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12. [p.115]  George C. Childress, a nephew of empresario Sterling C. Robertson, had arrived in Texas in just enough time to be elected as a delegate from Milam Municipality. He is credited with sole authorship of the Texas Declaration of Independence, which passed the Convention without debate or alteration. He left after adjournment on the assignment of presenting the document in the United States and seeking recognition. He moved back and forth between Tennessee, Louisiana, and Texas until 1841, married, began a second family (his first wife had died in 1835, leaving him with a son), and attempted without success to recover financial solvency through the sale of his Texas land interests and the practice of law. Childress appears to have been to some extent estranged from his wife, who did not move to Texas even after he purchased a furnished house in May, 1841. The combination of personal and business stresses added weight to his melancholy disposition, and he killed himself with a Bowie knife on October 6, 1841. McLean, Robertson's Colony, vol. 18, pp. 71-91.

13. [p.115]  Fannin was seized by a fatal indecision and further paralyzed by an unruly army; together these factors along with aggressive generalship by José de Urrea led to the defeat and capture of Fannin's army at the battle of Coleto on March 19-20 and its massacre one week later on orders from Santa Anna

14. [p.116]  The delegates seated S. Rhoads Fisher over R. R. Royall for a contested Matagorda seat and J. W. Bower over John McMullen for San Patricio. "Journals of the General Convention", Jenkins, Papers, Vol. 9, pp. 307, 309.

15. [p.117]  Ramón Músquiz, a resident of the town of Béxar, was a merchant in the state of Coahuila and Texas until 1827 when he became the Political Chief of the Department of Béxar. He cooperated with Anglo Texans in formulating defenses of slavery to blunt national and state threats, but Músquiz generally disapproved of public expressions of discontent such as the convention of 1832. He became Governor on June 28, 1835. Upon the capture of the city of Béxar by Texas forces on December 10, 1835, he left Texas under orders of Santa Anna and did not return until 1839. Webb, Handbook, vol. 2, p. 253.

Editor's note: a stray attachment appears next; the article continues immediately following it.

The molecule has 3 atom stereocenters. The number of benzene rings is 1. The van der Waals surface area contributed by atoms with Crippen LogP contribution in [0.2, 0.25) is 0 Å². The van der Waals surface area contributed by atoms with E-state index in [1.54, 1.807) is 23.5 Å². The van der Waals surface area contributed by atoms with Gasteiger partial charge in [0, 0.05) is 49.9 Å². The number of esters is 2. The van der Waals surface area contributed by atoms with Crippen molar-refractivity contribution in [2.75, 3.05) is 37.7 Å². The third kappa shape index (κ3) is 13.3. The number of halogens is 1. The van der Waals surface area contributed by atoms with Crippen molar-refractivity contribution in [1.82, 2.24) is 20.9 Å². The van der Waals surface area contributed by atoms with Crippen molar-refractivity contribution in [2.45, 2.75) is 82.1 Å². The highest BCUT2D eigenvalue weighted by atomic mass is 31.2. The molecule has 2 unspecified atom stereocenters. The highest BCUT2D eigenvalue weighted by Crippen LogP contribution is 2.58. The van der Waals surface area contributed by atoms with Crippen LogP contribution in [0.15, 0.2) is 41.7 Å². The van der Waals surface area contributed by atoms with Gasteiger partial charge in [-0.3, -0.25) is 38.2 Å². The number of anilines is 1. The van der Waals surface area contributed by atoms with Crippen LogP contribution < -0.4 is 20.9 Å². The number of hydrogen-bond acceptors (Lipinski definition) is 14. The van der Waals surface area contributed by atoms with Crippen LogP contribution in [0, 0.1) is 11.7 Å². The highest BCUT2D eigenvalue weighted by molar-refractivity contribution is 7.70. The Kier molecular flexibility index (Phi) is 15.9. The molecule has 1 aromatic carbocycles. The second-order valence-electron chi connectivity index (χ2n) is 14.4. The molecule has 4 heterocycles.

16. [p.119]  Gray's observation that the delegates procrastinated on divisive issues like loans and land policy is correct. These kinds of controversies added to the delegates' struggle to craft a constitution in a hasty fashion while urgency increased every day because of the military crisis. Austin and many other prominent Texas politicians were absent, and some of the more experienced representatives (ex-congressman José Antonio Navarro and former provincial governor Zavala) were excluded from key leadership roles. Comparatively young, inexperienced in Texas affairs, and driven by a military orientation, the delegates had little trouble in achieving a consensus for independence, but leadership in forging the constitution was mediocre. As a result the delegates wrote a document modelled

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The Diary of William Fairfax Gray, from Virginia to Texas, 1835-1837
Copyright 1997 William P. Clements Center for Southwest Studies
Southern Methodist University, Dallas, Texas